“Hopefully, we will get back to where we were in terms of engaging volunteers”

Rebuilding volunteer numbers, which totalled around 30,000 pre-pandemic, is considered a priority.

“Hopefully, we will get back to where we were in terms of engaging volunteers,” notes Wahrén. “This work starts early and normally builds on top of the success of one festival towards the planning of the next one. Festivals are important as an inspiration, and I hope we can inspire change in terms of diversity, sustainability and solidarity in the years to come.”

In closing, Wahrén suggests that although the public’s appetite to attend concerts in Denmark has not waned, the market was yet to return to normal.

“They are keen, but you can definitely still sense that there is a backlog on private arrangements such as birthdays, weddings, etc, and rolled over shows, making some ticket sales hard,” he says. “But once they are there – and with our festival being sold out well in advance, they were – they enjoy it more than ever. I could sense the urgency of having real, physical live shows back and the smiles were wider than ever.”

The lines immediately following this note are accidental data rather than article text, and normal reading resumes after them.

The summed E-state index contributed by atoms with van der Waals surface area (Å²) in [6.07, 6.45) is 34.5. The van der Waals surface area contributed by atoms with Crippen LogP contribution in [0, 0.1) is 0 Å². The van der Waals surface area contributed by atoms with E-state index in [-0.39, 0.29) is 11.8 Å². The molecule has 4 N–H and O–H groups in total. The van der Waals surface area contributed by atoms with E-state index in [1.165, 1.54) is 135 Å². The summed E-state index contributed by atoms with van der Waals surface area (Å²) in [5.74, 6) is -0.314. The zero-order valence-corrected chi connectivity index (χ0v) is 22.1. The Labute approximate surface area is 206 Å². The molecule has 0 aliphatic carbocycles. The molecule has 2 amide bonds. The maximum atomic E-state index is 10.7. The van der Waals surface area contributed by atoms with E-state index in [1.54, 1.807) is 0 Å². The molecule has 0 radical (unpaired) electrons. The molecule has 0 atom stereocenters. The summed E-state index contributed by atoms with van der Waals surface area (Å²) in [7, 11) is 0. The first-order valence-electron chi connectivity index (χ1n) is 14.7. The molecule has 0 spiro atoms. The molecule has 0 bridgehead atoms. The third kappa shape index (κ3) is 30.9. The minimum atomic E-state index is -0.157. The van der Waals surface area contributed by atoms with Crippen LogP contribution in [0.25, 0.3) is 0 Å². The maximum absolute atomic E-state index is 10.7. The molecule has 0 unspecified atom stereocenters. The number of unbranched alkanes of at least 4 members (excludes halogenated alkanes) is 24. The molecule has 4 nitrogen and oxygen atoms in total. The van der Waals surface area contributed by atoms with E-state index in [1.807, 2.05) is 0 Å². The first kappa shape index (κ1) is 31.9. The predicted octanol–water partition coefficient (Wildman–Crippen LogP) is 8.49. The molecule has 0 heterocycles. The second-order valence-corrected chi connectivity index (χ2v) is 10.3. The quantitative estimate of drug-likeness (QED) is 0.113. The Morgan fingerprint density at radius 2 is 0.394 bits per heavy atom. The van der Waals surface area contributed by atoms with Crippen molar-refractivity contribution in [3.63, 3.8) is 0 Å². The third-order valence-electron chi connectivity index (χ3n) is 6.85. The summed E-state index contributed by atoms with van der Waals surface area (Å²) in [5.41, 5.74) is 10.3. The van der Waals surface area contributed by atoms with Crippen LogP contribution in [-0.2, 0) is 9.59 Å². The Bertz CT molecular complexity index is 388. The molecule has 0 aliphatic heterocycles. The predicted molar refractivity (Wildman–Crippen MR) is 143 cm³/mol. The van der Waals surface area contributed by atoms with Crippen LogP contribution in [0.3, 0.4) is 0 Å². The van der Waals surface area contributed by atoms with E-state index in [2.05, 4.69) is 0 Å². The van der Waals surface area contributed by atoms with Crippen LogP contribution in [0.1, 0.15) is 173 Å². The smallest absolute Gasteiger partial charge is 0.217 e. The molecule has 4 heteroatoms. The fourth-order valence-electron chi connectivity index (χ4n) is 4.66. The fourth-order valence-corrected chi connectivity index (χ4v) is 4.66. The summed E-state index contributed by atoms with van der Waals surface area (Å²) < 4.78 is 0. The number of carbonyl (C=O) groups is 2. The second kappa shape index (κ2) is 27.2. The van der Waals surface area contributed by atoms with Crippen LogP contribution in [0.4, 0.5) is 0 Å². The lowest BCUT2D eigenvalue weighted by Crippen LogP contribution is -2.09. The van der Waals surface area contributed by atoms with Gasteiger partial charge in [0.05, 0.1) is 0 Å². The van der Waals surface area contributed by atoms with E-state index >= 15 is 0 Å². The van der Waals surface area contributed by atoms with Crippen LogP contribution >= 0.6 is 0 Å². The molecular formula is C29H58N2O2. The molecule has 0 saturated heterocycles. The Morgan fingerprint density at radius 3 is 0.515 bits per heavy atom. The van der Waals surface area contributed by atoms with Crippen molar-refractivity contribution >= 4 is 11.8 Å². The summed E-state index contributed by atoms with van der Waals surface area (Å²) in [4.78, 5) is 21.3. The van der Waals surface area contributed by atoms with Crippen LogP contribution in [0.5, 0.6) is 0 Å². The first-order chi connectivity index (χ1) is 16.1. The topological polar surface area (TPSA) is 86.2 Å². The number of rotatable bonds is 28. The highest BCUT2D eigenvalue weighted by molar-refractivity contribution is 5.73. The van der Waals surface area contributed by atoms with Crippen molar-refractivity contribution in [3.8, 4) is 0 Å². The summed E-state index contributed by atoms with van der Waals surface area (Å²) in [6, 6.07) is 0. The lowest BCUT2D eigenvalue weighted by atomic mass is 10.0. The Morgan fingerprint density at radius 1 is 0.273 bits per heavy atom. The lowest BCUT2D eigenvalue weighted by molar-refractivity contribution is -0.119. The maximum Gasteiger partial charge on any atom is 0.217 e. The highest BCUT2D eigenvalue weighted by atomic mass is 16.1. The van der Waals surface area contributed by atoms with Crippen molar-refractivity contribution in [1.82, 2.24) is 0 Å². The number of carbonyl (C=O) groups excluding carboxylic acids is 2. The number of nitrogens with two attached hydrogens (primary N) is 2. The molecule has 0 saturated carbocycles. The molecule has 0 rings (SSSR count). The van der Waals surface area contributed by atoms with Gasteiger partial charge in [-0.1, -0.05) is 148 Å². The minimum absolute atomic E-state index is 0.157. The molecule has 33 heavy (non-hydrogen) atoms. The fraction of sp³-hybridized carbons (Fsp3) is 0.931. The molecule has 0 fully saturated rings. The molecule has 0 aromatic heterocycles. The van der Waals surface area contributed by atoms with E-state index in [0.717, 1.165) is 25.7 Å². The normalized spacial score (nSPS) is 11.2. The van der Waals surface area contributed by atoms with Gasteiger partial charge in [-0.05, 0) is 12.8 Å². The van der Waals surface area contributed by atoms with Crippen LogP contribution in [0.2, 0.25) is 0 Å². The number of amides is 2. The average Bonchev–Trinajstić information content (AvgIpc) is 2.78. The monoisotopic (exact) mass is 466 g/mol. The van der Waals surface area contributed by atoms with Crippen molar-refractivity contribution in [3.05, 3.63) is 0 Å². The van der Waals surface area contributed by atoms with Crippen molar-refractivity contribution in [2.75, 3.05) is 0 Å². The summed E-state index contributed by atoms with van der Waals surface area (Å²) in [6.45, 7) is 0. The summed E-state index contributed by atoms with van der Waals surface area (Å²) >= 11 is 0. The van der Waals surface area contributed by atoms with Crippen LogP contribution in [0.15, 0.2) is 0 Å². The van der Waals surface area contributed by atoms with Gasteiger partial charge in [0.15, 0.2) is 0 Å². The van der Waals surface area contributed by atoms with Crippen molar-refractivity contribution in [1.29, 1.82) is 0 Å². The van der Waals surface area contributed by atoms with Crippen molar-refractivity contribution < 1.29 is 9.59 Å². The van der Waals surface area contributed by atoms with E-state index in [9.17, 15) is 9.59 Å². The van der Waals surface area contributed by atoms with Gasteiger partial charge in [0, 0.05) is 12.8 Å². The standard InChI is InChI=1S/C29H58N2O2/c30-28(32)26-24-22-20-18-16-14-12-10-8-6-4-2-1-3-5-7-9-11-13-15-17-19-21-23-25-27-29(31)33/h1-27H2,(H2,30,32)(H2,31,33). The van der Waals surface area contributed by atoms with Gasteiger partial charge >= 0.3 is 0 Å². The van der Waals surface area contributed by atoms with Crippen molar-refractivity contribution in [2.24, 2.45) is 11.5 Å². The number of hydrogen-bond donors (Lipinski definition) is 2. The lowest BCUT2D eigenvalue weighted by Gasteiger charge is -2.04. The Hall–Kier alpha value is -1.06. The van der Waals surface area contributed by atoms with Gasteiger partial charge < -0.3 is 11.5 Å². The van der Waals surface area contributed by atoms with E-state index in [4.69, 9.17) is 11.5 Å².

The next issue of IQ will include a special anniversary feature on 50 years of Roskilde festival. 

 


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Festival leaders talk uncertain future in latest IQ Focus session

Representatives from some of Europe’s best-loved festivals took part in the second of IQ’s virtual panel sessions yesterday (14 May), reflecting on the long-term impact of the coronavirus crisis on this important seasonal sector of the industry.